A MONTH off the booze for 65 Far North fundraisers will mean earlier diagnosis for some cancer patients in the region.
Not only that, but since the Liz Plummer Cancer Centre started using the CADD pumps that the Dry July fundraisers helped buy more of, they have saved more than 300 inpatient bed days and $240,000 in drug costs to the hospital.
The Far North Queensland Hospital Foundation received $28,905 in funding from Dry July, enabling the purchase of a treatment chair for the oncology day unit, six chemotherapy pumps for administering chemotherapy at home and a moisture meter to measure swelling in some cancer patients.
Liz Plummer Cancer Centre advanced pharmacist Jason Black said CADD chemotherapy administration pumps make a huge difference to the patient experience.
“The use of these pumps allow patients to be treated at home rather than have to come into hospital for several days. I actually had no idea how big an impact they would have, until I had one patient who had booked in to see a psychologist and arranged to take anti-depressants because the hospital experience can be so intense. We administered his chemotherapy using the CADD pump and treated him as an outpatient. He told me his experience was vastly improved and didn’t require any of his psychology interventions anymore. They help allow the hospital to keep inpatient beds for patients who most need them.”
A moisture meter which also has been bought, allows staff to assess swelling in patients with breast and head/neck lymphoedema. Liz Plummer Cancer Care acting advanced oncology occupational therapist Caitlin Ryan said they had not previously been able to offer this service.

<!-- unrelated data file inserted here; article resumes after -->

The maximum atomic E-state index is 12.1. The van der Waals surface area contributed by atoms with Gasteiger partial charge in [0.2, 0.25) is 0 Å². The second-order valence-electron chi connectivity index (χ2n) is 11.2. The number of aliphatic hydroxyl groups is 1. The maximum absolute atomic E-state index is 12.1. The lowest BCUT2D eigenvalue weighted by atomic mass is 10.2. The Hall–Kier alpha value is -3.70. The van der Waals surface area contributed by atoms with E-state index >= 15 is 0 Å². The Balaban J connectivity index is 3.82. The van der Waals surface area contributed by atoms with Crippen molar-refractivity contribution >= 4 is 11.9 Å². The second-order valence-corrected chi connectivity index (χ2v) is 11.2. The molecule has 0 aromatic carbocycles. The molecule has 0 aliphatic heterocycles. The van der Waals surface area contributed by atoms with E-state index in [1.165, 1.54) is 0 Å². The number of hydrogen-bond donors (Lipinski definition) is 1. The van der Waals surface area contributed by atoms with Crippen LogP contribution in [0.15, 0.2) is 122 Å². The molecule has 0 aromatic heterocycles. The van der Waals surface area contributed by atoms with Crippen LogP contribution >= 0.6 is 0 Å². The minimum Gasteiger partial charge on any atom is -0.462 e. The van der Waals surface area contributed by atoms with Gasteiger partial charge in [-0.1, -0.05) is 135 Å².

“The ability to obtain these measurements will allow our therapists to not only detect these conditions earlier for our clients, but provide more accurate assessment of their swelling over time and between therapists. This in turn will ensure any increases in swelling can be detected earlier and addressed promptly to ensure the best possible outcome for these clients. I would like to sincerely thank the Foundation and the local community who have worked so hard to raise the funds required to purchase this moisture meter for our clinic.”
In addition, another treatment chair has been bought for the oncology day unit.
Oncology Day Unit acting Nurse Unit Manager Rebecca Johnson said patients often spend long hours in the chairs receiving treatment, and it was important they feel comfortable during their stay. “The treatment chair is also extremely practical for staff, who are required to perform tasks at various heights, as the chair is fully automatic and allows the patient to recline in various positions. The funding that was raised from the community during your Dry July campaign has certainly been put to good use,” Ms Johnson said.
Foundation CEO Tony Franz said the Foundation had received more than $130,000 from Dry July since 2012, and it was rewarding to know it was going directly to help those who needed it.
“We've all been affected by cancer in some way but Dry July is an easy and fun way for people to fundraise with their friends to make a difference – potentially to their friends' lives,” Mr Franz said.
PHOTO: Acting Nurse Unit Manager Rebecca Johnson chats with leukaemia patient Jim Colbert while he rests in a treatment chair.
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